US president Joe Biden shaking hands with Crown Prince Mohammed bin Salman in Jeddah, Saudi Arabia, in July
US president Joe Biden in July said he expected Saudi Arabia to take ‘further steps’ to raise oil production as he met Crown Prince Mohammed bin Salman in Jeddah © Saudi Royal Court/Reuters

A cut in oil supply to prop up prices is among the Opec+ cartel’s options on Monday as Saudi Arabia and other producers meet in the face of soaring inflation that has threatened to tip the global economy into recession.

The possibility of new cuts comes less than six weeks after US president Joe Biden met Crown Prince Mohammed bin Salman in Jeddah and said he expected the kingdom to take “further steps” to raise oil production “in the coming weeks”.

With congressional midterm elections just two months away, the Biden administration has welcomed a fall in crude prices in recent weeks as it battles to push down high fuel prices that have fanned decades-high inflation, and prompted central banks to begin raising interest rates.

But the 11 per cent drop in oil prices last week has prompted a clamour from some Opec+ members to reverse policy after months of supply increases. International benchmark Brent rose by 1 per cent in early Monday trading in Asia to $94.41 a barrel.

The Opec meeting comes as the energy crisis deepens in Europe, where Sweden’s government over the weekend warned of financial risks stemming from the spike in fuel prices on the continent.

People briefed on Saudi oil thinking said the kingdom, Opec+’s de facto leader, had not yet made a decision to change tack, but energy minister Abdulaziz bin Salman was under pressure from the crown prince — his half brother — to keep prices near $100 a barrel.

Abdulaziz said recently that while “volatility and thin liquidity [was] sending erroneous signals” to oil markets, Opec+ had the means to deal with the problem, “including cutting production at any time”.

“Opec would prefer to hold policy steady,” said analysts at consultancy Energy Aspects, “but the market may force the producers to announce a cut”.

“Price volatility, a bearish market narrative, and news of more Covid lockdowns in China are a cause for concern right now,” said Amrita Sen, the consultancy’s head of research. “That’s why all options are back on the table.”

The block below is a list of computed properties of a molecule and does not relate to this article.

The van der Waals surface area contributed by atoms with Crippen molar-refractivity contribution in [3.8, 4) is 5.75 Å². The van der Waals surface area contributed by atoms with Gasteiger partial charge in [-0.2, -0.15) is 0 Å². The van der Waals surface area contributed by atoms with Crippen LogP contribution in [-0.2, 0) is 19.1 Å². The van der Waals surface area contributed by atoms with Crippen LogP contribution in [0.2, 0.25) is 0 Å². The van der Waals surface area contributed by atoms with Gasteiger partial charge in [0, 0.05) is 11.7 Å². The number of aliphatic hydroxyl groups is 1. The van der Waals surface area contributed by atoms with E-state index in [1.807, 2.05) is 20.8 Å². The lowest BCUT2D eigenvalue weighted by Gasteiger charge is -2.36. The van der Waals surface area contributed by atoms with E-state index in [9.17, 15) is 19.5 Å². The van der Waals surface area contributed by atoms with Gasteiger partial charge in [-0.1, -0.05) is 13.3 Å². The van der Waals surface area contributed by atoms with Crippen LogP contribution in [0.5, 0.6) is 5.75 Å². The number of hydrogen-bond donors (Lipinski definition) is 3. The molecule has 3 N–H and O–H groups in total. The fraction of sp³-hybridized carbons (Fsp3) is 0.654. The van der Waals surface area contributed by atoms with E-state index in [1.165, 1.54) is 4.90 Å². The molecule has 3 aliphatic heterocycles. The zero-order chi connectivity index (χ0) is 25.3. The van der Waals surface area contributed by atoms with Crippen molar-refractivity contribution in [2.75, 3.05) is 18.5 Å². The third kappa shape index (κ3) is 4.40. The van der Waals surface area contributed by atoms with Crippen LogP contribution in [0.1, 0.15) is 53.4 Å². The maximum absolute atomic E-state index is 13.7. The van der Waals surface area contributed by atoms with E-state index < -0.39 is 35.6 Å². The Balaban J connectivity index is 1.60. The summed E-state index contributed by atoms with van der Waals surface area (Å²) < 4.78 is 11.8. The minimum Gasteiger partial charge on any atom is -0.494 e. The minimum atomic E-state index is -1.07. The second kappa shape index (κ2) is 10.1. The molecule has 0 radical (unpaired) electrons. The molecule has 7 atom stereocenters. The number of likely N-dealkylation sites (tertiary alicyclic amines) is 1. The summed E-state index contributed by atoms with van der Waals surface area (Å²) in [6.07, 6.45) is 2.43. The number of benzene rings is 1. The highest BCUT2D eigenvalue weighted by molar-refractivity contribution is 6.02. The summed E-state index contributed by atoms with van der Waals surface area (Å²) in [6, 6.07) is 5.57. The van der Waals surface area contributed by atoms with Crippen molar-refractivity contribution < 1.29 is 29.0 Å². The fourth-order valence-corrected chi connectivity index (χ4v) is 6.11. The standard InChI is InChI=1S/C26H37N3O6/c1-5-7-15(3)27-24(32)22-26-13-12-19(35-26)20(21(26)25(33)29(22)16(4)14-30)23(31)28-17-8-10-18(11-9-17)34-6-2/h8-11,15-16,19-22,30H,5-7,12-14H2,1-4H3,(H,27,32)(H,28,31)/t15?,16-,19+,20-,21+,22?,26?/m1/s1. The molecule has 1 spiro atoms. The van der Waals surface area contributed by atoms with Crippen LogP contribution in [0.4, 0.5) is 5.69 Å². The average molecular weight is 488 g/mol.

The recent oil sell-off has left prices trading lower than before Russia’s invasion of Ukraine that triggered a rally that took prices in March close to a record high. The US and other countries responded by releasing oil from emergency stockpiles and called on Saudi Arabia to increase output.

The US on Friday secured backing from other G7 countries for a plan to impose a price cap on Russian crude exports, a move designed to prevent an oil-price surge later this year when European sanctions on Russia tighten.

Christyan Malek, an analyst at JPMorgan, said Opec+ was examining three options to take effect in October — sticking with existing production quotas, announcing an “intention to cut” production from next month pending new supply and demand data, or immediately agreeing a cut for October.

Cuts would also allow the group to preserve “firepower” in the form of extra capacity in case of a significant drop in Russian output later this year, or in case unrest in Iraq disrupts its production, Malek suggested.

But a range of complicating factors may give the kingdom pause, said people briefed on the discussions.

“Abdulaziz has a clear track record of backing words with action,” said Helima Croft, head of global commodity strategy at RBC Capital Markets. But while Opec+ had “laid the ground for another policy pivot”, she thought the group would stick with current policy.

While the possibility of a steep fall in Russian oil output and more turmoil in Iraq and Libya are putting upwards pressure on oil prices, the possible Iran deal that could allow Tehran to export more oil and fears of recession are weighing on the market — and on Saudi strategy, said people familiar with the kingdom’s thinking.

“Unprecedented two-way risks may argue for holding steady, but Riyadh has clearly warned against the crude market overshooting to the downside, a signal it may backstop with a cut,” said Bob McNally, a former adviser to the George W Bush White House and now head of Rapidan Energy Group.

“The goldilocks band for Saudi has moved up to around $100 a barrel,” said Raad Alkadiri, a managing director at Eurasia Group. He expected Opec to stick with current policy on Monday, but suggested the kingdom’s willingness to consider cutting supply just weeks after Biden’s Jeddah visit was a “sign of growing independence from the US”.

The Saudi government made no comment.

Additional reporting by Samer Al-Atrush in Riyadh

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